Finally, our focus in the Penn BCI is on a transdiagnostic CBT centered on wellness and strength. This goal-directed treatment is evidence-based, transdiagnostic, and adaptable  to a wide range of treatment settings and populations. Using a personalized approach, clinicians learn to support individuals in articulating their own meaningful goals, breaking down goals into short-term steps, and reframing symptoms and impairment as challenges to be resolved in service of their recovery. In turn, individuals build hope for the future, develop skills to strive for their goals, and live the lives they choose for themselves.  
 
Clinicians participating in the BCI receive instruction in CBT through 22 hours of intensive workshops and 6 months of weekly in-person group CBT consultation with tape review and evaluation of competence. Non-clinicians with client contact receive additional training to create a CBT-infused treatment milieu, creating a shared lens and language among services. The training model has evidenced success across a broad range of settings and populations, strengthening individual service delivery and providing clinical teams with a shared understanding of the individuals they serve. Careful attention to organizational factors, including facilitators and barriers for sustained practice build long-term CBT capacity for service programs and systems. 

Selected Training and Implementation Outcomes

  • The Penn BCI has implemented CBT in more than 65 behavioral health programs (more than 50 of which are in Philadelphia), 4 state systems, and Rwanda and Haiti, adapted for the level of care and population served. These services are available in both English and Spanish, and have been adapted for culturally-competent care.  
  • More than 1300 clinicians (therapists, social workers, psychologists, psychiatrists) and 400 milieu staff (nurses, behavior techs, peer specialists, teachers) have been trained to apply CBT principles within their scope of work for a programmatic approach.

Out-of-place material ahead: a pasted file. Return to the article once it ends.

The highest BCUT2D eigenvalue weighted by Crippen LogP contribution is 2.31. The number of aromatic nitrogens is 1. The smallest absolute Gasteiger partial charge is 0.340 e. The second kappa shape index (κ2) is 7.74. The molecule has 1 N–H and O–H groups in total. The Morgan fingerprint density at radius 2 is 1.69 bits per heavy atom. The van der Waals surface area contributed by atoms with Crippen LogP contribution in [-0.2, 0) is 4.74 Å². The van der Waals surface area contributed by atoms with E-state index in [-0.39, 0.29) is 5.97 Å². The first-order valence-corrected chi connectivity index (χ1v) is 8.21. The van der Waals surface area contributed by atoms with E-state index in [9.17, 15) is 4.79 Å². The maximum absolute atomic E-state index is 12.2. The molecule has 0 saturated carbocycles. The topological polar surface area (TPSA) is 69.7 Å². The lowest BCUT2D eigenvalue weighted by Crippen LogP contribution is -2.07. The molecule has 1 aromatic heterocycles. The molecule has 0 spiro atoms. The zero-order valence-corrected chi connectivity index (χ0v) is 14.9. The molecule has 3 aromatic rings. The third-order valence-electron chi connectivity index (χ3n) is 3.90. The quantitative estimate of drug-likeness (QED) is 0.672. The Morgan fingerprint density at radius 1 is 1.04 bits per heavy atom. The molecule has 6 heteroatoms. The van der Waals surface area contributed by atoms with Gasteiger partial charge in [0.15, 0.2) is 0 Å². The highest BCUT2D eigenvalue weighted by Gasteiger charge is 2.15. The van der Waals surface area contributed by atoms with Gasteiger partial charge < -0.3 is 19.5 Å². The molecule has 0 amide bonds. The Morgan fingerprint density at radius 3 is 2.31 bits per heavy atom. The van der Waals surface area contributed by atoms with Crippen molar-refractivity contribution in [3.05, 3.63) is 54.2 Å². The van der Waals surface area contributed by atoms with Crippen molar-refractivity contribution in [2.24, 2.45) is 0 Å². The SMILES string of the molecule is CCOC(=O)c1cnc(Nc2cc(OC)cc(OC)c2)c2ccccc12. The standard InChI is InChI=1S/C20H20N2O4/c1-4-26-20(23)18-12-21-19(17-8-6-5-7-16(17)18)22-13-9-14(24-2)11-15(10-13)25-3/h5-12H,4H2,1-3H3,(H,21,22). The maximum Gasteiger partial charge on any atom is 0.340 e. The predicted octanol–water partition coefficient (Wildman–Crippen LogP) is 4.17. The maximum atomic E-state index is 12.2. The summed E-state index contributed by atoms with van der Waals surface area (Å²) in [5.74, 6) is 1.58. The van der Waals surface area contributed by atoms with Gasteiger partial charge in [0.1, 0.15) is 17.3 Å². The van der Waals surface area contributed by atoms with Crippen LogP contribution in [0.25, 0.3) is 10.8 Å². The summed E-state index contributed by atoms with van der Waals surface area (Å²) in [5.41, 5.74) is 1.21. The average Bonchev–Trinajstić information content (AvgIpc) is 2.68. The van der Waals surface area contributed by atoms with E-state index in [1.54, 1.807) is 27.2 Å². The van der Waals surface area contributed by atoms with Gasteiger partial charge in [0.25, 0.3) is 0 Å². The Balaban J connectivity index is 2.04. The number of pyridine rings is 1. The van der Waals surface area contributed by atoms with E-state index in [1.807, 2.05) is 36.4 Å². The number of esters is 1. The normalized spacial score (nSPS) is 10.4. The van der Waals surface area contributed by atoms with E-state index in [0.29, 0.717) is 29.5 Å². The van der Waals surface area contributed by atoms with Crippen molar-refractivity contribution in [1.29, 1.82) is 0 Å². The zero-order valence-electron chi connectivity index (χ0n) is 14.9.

• Clinicians’ average CBT competency scores double and an unprecedented 84% demonstrate full CBT competence equivalent to that in clinical trials by end of training. 
  • Outcomes are equally strong across levels of care (traditional outpatient versus less traditional settings). 
  • Among those who attempt recertification biannually, close to 90% of clinicians sustain competence over time. 
  • Retention is excellent (fewer than 5% drop out), and turnover among participating clinicians (13.5%) is lower than is typical in community settings (30-60%). 
  • After initial training, web-based training supports sustainability and increased capacity with less than 7% of the resources required for in-person training, creating a real-world model for long-term access to CBT.
  • Experiential learning encourages staff to apply their new skills with themselves, targeting burnout and professional quality of life.
  • Recovery is operationalized into specific strategies to engage an individual in moving toward the life he or she chooses.
  • In milieu settings, CBT skills are applied in daily interactions with individuals, leading to decreased need for costly 1:1 staffing and reduction of the use of mechanical restraint by almost 50%

 
 
 and reduction of the use of mechanical restraint

by almost 50%.